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With Parise, Suter spoken for, the fight for scraps begins

With the Zach Parise and Ryan Suter dominoes falling into place, the NHL's high rollers can start playing that game seriously. Among the big wallets with lots of room under the salary cap and not much to fight over when it comes to spending their money are the New York Rangers, Detroit Red Wings, Pittsburgh Penguins, Los Angeles Kings and Philadelphia Flyers.

This crowd will be duking it out for such notable players as Rick Nash, Bobby Ryan, Shane Doan, perhaps Jay Bouwmeester and, most intriguing of all, maybe Shea Weber.

But once again one of the smaller fish struck first, as the Tampa Bay Lightning signed Matt Carle to a six-year contract Wednesday night for what will be his second stint with the team. Carle, 27, was the best free-agent defenceman available, having had 38 points last season with the Flyers. That earned him $3-million (all currency U.S.) per year from the Lightning.

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Carle's signing once again left the Red Wings at the altar in their bid to replace the retired Nicklas Lidstrom, at least when it comes to his spot on the roster, as Suter rejected their pitch for the Minnesota Wild.

Nash, Ryan and Doan are now the best forwards available, although Doan will not make a decision until Monday. That is the day it might be known if the approval of an arena lease will be put to a public referendum in November, which would imperil Greg Jamison's attempt to buy the Phoenix Coyotes.

Unlike Doan, neither Ryan nor Nash are free agents but both have been up for trade, although the action was not going to pick up until Parise made his decision. Nash, 27, has been on the block since last February, when he told Columbus Blue Jackets general manager Scott Howson he wanted out. Ryan, 25, was put on the market in late June by the Anaheim Ducks.

But all eyes may shift to Weber now that Suter has decided to leave the Nashville Predators for Minnesota. Predators general manager David Poile, who once hoped to sign goaltender Pekka Rinne, Suter and Weber to long-term contracts, only has Rinne nailed down. Now he is under the gun to keep Weber after Suter decided to take a 13-year, $98-million contract from the Wild.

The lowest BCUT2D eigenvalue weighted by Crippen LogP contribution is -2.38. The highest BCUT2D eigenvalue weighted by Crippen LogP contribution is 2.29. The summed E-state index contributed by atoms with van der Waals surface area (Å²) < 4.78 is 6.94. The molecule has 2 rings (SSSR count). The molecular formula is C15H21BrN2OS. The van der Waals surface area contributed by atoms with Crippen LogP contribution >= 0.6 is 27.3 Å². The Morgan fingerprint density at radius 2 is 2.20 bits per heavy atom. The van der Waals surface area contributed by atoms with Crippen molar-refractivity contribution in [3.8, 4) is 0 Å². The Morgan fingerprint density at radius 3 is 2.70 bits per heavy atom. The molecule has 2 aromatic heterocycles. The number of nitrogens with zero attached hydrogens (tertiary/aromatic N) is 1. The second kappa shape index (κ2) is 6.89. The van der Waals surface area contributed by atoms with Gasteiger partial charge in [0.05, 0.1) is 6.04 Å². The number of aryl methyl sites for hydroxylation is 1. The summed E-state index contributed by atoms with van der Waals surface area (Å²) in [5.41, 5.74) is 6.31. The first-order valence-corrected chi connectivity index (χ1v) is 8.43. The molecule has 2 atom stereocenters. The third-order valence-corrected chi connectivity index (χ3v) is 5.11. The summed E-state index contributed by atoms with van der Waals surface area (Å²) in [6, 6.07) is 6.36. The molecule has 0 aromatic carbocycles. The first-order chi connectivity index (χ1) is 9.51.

"I'm going to turn my attention to [Weber]," Poile said on a conference call. "He's the captain of our team, I want to build our team around him."

Weber, 26, is one of the five best defencemen in the NHL and is now a restricted free agent. If Poile cannot sign him to a long-term contract now, he may have to trade him, creating another frenzy this summer, rather than lose him for nothing as a free agent a year from now.

A long-term contract may not be in Weber's best interest. The collective agreement expires on Sept. 15 (bargaining sessions are set for Thursday and Friday) and no one knows what will happen in the next contract.

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At present, a player can become an unrestricted free agent seven years after he signs his first NHL contract. That means players as young as 25 can cash in on a market that, as the Parise and Suter signings showed, allows good players to sign for superstar money.

However, it is possible the age of unrestricted free agents could rise in the next agreement. That would leave Weber with an extra year or more before he hit the open market, so a short-term contract might be the best decision.

Columbus Blue Jackets GM Scott Howson is hoping he will now get many more serious bidders for Nash aside from the Rangers. The Penguins, Red Wings, San Jose Sharks, Flyers and Carolina Hurricanes are all said to be interested.

However, not all of those teams are on the list of approved destinations Nash gave Howson. His no-movement clause in his contract gives him the right to call the shots, although Nash has never said publicly which teams he favours.

All of those teams and a few more will also make enquiries about Ryan, who does not have a no-movement clause and comes considerably cheaper than Nash with a cap hit of $5.1-million for the next three seasons. Nash will cost his new team about $7.8-million for the next six years.

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